Facebook Is Worth More Than $19 a Share


If Facebook's (NAS: FB) uninspiring quarterly report last week wasn't enough to sour the market on the leading social-networking website operator, maybe the wave of pessimistic analysts will do the trick.

Bernstein Research Carlos Kirjner is out with an unflattering upgrade of Facebook today. The Bernstein bear upgraded the stock from "underperform" to "market perform," but that's essentially a neutral rating. Given the sharp drop in the stock since its May IPO at $38, Kirjner is lowering his price target from $25 to $23, while suggesting that the company may be worth just $19 a stub right now.

The $19 price is based on adding Facebook's bountiful cash balance to 10 times his estimates for the company's 2014 EBITDA. The bump from $19 today to his $23 price target in the future is based on the upside potential of catalysts beyond the company's current display-advertising stronghold. Along the way, he's also worried about what will happen in the coming months as lockup expirations expire and Facebook's float gets fatter.

There is no shortage of reasons to be bearish here, but that's also Facebook's biggest advantage right now. Folks are under the impression that Facebook only generates revenue on ad clicks, perhaps unaware of the Sponsored Stories goldmine that's generating roughly $1 million a day in revenue at this point.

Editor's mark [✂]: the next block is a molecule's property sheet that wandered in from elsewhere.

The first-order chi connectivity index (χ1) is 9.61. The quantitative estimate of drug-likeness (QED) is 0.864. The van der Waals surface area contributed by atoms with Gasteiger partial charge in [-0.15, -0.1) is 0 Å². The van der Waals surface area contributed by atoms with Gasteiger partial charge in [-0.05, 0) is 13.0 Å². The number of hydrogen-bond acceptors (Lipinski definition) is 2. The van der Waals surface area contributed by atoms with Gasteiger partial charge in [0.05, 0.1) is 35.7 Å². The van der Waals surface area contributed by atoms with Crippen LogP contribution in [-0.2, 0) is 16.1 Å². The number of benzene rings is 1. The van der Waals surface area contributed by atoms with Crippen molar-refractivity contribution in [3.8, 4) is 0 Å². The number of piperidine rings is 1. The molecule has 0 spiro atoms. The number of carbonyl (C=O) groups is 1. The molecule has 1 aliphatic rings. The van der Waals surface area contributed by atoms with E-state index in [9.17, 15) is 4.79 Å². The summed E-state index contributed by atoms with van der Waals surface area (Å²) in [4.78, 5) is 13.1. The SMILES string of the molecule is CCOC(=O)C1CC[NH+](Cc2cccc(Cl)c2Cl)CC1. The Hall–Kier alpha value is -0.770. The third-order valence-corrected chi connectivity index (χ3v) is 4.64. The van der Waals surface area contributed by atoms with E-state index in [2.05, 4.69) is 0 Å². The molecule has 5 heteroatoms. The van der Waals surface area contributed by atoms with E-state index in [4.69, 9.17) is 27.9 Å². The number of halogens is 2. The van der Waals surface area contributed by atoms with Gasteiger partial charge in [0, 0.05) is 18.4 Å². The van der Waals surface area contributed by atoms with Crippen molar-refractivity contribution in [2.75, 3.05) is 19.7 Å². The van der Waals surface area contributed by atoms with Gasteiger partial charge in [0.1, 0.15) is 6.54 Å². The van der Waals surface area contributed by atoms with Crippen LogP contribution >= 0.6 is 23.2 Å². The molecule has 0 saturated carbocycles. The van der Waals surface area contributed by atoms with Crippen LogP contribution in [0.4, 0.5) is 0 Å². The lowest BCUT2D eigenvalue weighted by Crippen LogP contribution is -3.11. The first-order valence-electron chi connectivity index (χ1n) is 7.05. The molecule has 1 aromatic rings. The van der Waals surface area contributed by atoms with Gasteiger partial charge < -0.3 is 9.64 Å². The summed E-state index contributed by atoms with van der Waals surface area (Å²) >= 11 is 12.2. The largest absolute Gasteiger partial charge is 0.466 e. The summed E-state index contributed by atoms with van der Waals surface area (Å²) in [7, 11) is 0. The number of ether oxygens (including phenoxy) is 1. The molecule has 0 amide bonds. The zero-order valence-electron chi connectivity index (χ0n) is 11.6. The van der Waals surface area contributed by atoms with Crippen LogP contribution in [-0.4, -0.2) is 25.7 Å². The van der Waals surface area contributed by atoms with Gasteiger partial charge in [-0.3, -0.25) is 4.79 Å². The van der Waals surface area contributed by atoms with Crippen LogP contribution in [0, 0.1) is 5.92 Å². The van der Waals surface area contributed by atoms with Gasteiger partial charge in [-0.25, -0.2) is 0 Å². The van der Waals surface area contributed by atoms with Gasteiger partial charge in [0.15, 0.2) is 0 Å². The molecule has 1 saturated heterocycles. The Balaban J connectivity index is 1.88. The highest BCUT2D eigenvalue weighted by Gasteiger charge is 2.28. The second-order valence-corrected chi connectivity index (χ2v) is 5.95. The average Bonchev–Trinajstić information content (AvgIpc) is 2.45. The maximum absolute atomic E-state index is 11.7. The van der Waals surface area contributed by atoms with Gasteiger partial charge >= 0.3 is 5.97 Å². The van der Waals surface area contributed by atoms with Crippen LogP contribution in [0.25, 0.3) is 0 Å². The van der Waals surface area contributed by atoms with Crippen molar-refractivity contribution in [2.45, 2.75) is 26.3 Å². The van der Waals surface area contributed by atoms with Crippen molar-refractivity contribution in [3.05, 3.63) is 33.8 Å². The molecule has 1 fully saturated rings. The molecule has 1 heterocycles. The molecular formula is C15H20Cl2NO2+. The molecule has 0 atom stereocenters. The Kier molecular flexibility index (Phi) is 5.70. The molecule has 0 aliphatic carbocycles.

At a time when worrywarts are concerned about Facebook's sluggish performance in Europe and about General Motors' (NYS: GM) decision two months ago to publicly bolt as an advertiser, Facebook is growing in both its membership base and its stickiness. At a time when Google (NAS: GOOG) is dealing with advertisers who pay less per click, Facebook's 28% spike in revenue was the combination of an 18% spike in ads and a 9% boost in sponsor payments per ad.

Was Facebook overvalued when it went public at a lofty $104 billion market cap? Absolutely. Is pegging Facebook's value at $19 -- coincidentally half of May's $38 IPO price -- now overdone on the bearish end of the spectrum? Probably.

As Facebook continues to get smarter and drum up new ways to monetize its magnetism and growing knowledge of its users, you don't want to be on the side that's betting against this busted IPO.

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